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ICYMI: Orlando's ends facial recognition, 'Killer Heat' in Florida's future, and more 

Hundreds gathered in Orlando to demand the resignation of Puerto Rico governor Ricardo Rosselló. The governor of Puerto Rico has been in hot water since a private chat with his advisers was recently made public. The messages were filled with sexist and misogynistic jokes, as well as comments mocking journalists. Waves of protests shot up around the commonwealth, spreading to Florida, too. Florida has one of the largest Puerto Rican populations in the state, which lead to a demonstration outside the Puerto Rico Federal Affairs Administration office on Lake Eleanor Drive last week. Rosselló initially tried to write off the controversial chat group as a way to vent after "18-hour work days." By Sunday, he announced he would not seek re-election in 2020. He remains adamant, however, that he won't resign.

One of the most scenic restaurants in America is right here in Central Florida. The Boathouse at Disney Springs over in Lake Buena Vista made OpenTable's list of 100 Most Scenic Restaurants in America. The American-style restaurant had three dollar signs but four and a half stars on the ranking, with 92 percent of people recommending the spot. Other Florida spots include Le Mar in Miami, Ulele in Tampa and the Salt Rock Grill in St. Petersburg. Florida had 15 restaurants on the list this year. The only state with more was California, which had 24.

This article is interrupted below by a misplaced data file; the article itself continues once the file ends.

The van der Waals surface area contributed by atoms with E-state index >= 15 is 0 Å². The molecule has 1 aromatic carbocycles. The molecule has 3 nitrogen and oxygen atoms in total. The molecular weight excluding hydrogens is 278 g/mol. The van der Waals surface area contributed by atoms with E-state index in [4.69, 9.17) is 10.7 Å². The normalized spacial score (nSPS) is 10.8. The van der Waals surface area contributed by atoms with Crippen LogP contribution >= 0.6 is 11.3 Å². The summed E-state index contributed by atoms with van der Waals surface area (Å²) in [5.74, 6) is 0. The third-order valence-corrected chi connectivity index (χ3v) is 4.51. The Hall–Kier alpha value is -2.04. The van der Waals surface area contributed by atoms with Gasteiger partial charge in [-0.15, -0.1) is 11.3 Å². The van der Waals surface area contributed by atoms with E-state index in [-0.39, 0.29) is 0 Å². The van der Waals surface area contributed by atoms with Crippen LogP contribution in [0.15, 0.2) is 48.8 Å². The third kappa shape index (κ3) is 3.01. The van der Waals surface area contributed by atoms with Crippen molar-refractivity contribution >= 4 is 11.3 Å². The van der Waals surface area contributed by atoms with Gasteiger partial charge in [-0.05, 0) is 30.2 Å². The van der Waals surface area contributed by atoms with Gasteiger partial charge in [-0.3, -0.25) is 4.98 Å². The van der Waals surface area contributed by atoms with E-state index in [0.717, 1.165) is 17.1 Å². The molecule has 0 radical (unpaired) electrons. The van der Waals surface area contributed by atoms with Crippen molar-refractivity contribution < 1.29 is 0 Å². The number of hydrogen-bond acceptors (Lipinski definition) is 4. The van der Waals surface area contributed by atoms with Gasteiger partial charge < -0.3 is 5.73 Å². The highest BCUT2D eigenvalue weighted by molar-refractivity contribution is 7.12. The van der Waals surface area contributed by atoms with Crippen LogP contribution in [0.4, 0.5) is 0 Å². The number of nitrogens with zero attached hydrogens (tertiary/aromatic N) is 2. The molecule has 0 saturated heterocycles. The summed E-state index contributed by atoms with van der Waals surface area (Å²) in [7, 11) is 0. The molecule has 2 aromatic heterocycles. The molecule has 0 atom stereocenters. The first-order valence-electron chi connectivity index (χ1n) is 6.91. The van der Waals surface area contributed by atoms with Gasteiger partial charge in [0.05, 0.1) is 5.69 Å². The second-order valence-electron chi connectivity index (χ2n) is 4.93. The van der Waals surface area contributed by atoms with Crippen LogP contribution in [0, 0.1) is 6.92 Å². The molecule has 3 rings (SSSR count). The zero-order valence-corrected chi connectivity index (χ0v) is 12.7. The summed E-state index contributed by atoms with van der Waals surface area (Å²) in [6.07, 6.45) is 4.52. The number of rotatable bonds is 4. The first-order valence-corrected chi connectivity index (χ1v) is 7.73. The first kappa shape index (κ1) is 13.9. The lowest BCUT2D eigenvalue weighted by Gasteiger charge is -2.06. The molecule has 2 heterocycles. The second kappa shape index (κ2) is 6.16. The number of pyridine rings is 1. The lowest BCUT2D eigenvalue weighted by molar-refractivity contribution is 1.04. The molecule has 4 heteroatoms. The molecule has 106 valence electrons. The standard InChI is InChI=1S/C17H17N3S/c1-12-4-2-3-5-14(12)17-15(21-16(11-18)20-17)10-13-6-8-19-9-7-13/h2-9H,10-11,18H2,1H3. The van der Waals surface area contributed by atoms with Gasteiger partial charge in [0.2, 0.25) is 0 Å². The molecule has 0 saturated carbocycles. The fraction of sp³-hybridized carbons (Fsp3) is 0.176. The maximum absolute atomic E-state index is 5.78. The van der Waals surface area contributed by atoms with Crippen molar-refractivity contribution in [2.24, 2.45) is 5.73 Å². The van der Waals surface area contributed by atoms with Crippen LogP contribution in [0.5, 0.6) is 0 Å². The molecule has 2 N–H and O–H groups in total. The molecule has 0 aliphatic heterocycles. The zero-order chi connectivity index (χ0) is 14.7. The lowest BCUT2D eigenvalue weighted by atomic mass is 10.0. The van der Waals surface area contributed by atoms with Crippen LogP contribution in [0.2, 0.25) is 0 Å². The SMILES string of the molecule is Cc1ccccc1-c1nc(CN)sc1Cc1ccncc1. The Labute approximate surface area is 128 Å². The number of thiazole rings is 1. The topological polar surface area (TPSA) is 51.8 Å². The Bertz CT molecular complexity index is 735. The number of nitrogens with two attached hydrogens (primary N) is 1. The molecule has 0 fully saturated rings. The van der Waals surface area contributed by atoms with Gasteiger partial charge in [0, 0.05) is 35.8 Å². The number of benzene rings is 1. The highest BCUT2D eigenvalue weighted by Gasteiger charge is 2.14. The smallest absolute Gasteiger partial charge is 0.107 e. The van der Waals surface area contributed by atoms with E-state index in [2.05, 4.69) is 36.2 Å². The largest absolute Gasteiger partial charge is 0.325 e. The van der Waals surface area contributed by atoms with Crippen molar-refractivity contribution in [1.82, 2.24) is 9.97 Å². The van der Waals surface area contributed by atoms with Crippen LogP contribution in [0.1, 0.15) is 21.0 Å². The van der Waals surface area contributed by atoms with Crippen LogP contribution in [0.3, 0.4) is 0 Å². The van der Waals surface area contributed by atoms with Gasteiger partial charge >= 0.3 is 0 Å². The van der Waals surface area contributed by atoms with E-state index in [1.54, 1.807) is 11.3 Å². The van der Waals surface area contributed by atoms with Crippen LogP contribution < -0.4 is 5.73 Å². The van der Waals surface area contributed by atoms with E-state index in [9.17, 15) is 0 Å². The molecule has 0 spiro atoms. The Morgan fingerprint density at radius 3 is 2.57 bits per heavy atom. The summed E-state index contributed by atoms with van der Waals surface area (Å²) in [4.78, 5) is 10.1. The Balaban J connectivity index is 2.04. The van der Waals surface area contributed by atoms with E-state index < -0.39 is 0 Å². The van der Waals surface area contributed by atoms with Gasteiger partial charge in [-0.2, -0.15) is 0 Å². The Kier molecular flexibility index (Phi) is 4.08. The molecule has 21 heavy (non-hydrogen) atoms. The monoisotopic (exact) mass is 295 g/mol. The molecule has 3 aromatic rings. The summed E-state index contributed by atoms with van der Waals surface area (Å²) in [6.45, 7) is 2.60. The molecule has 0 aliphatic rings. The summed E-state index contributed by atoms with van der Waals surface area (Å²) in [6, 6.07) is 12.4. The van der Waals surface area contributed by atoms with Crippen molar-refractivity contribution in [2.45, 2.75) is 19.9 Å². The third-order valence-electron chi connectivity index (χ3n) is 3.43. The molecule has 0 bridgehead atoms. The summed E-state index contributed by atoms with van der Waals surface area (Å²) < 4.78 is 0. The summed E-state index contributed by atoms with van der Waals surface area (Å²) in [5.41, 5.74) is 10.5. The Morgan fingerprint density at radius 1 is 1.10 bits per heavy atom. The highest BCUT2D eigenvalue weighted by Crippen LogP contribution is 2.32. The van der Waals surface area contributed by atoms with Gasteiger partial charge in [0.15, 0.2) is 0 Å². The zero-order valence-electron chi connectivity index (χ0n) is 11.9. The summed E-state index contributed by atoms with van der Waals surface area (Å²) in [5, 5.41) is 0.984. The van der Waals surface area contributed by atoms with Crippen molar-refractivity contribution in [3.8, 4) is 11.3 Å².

The South won't rise again in Lake County, apparently. At least eight mayors in the region, including Mount Dora Mayor Nick Girone, signed a letter hoping to prevent the arrival of a Confederate general statue at Lake County Historical Society and Museum in Tavares. The statue, in the likeness of Confederate General Edmund Kirby Smith, is leaving the Florida Capitol after a 2018 decision to replace it with one of civil rights leader Mary McLeod Bethune. Now, the statue's a hot potato.

Florida is hot now, but in a few years it could get hot enough to kill us. Highs here will become life-threatening by 2036 without much-needed intervention, according to a study from the Union of Concerned Scientists. Thanks, climate change. The study, "Killer Heat in the United States," analyzes the projected impact of global emissions intervention. Current projections have Central Florida experiencing 123 days per year with a heat index above 100°F by some time between 2036 and 2065.

Orlando's facial recognition surveillance program with Amazon is officially kaput. The two-phase pilot ended last Thursday, along with 15 months of controversy over the face-scanning software. "At this time, the city was not able to dedicate the resources to the pilot to enable us to make any noticeable progress toward completing the needed configuration and testing," Orlando's Chief Administrative Office said in a memo to City Council, adding that the city has "no immediate plans regarding future pilots to explore this type of facial recognition technology." Orlando was the only city in the country to openly test Amazon's real-time facial recognition software. When the American Civil Liberties Union brought the pilot to light in May 2018, a number of civil rights groups voiced their opposition.


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